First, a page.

S-Space College of Medicine/School of Medicine (의과대학/대학원) Internal Medicine (내과학전공) Journal Papers (저널논문_내과학전공)
Delayed diagnosis of extrapulmonary tuberculosis presenting as fever of unknown origin in an intermediate-burden country
Cited 9 time in Web of Science Cited 10 time in Scopus
- Issue Date
- BioMed Central
- BMC Infectious Diseases, 18(1):426
- Extrapulmonary tuberculosis ; Fever of unknown origin ; FUO ; Imaging study
Tuberculosis (TB), especially extrapulmonary tuberculosis (EPTB), is an important cause of fever of unknown origin (FUO) in TB-burdened areas. Little information is known about patients with EPTB with clinical features presenting as FUO and about the factor of delaying the diagnosis.
We retrospectively analyzed EPTB patients who were referred with FUO at 3 university-affiliated hospitals over 8 years (2010–2017). The subjects were assigned to groups of early diagnosis and delayed diagnosis within 3 days of an initial comprehensive evaluation from the referral. Clinical and laboratory variables were compared between the groups.
A total of 95 patients with febrile EPTB were included. Localizing symptoms and/or signs suggestive of anatomy were identified in 62.1% of the patients. Concurrent lung involvement by TB was presented by 49.5% (47/95) of the patients, and only 23.4% of them showed typical findings of pulmonary TB on simple chest X-ray. Most of the patients showed abnormal lesions on cross-sectional CT (98.9%) and MRI (100%). The clinical variables and blood test results of patients were not significantly different between the two groups. The less typical imaging finding of EPTB on CT (38.5% vs. 79.0%) and MRI (37.5% vs. 79.0%) in the delayed diagnosis group was a risk factor for delayed diagnosis.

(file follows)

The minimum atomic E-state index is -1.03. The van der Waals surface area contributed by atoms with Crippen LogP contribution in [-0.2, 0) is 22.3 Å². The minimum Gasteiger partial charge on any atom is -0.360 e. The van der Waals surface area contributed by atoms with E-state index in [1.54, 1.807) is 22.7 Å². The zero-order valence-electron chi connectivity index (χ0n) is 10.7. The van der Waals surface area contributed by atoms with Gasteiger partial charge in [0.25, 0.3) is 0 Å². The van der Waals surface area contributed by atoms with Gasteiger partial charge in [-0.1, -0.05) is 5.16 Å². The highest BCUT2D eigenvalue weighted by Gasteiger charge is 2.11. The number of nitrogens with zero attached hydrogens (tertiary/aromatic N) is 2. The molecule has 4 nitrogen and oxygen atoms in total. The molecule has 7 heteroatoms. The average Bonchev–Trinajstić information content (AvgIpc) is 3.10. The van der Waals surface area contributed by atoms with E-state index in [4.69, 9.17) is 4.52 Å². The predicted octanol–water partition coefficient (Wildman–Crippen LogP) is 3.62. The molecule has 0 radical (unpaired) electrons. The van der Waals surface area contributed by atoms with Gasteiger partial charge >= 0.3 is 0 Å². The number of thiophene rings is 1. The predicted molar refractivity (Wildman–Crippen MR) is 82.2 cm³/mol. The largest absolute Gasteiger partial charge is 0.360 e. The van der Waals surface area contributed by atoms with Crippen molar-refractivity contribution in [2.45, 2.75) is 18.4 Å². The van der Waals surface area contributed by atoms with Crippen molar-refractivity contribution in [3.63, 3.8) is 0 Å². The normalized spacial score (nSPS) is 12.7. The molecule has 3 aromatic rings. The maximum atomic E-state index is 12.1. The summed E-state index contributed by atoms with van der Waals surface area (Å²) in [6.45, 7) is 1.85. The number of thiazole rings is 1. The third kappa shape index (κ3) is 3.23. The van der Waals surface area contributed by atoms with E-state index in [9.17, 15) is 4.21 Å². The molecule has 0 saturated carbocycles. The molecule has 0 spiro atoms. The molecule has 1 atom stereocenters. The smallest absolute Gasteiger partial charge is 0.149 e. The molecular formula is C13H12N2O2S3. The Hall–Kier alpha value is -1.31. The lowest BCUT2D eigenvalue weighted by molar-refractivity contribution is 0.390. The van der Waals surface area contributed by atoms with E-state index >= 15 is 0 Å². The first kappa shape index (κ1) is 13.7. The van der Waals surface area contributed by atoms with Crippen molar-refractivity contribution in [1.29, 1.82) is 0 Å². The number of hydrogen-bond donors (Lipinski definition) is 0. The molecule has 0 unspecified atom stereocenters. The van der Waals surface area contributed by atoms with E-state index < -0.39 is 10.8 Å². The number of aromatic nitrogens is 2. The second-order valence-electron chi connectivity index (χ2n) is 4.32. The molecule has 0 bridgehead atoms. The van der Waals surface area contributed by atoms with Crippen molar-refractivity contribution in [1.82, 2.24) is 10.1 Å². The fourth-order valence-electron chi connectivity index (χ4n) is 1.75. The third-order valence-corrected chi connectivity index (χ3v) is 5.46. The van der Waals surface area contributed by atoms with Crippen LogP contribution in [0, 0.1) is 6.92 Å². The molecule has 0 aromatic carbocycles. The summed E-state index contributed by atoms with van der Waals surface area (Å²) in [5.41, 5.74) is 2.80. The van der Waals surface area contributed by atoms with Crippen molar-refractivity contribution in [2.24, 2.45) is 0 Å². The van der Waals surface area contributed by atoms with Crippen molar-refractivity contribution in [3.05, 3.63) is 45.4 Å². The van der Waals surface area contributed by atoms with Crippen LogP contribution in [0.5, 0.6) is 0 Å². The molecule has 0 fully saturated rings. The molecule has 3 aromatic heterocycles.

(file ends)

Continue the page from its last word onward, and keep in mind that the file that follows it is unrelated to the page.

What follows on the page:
Febrile EPTB referred as FUO showed nonspecific clinical manifestations. The active application of cross-sectional imaging tests according to clinical clues or randomly in the absence of local manifestations, combined with invasive diagnostic approaches even for atypical presentations may lead to an earlier diagnosis of febrile EPTB.
- Files in This Item:
Items in S-Space are protected by copyright, with all rights reserved, unless otherwise indicated.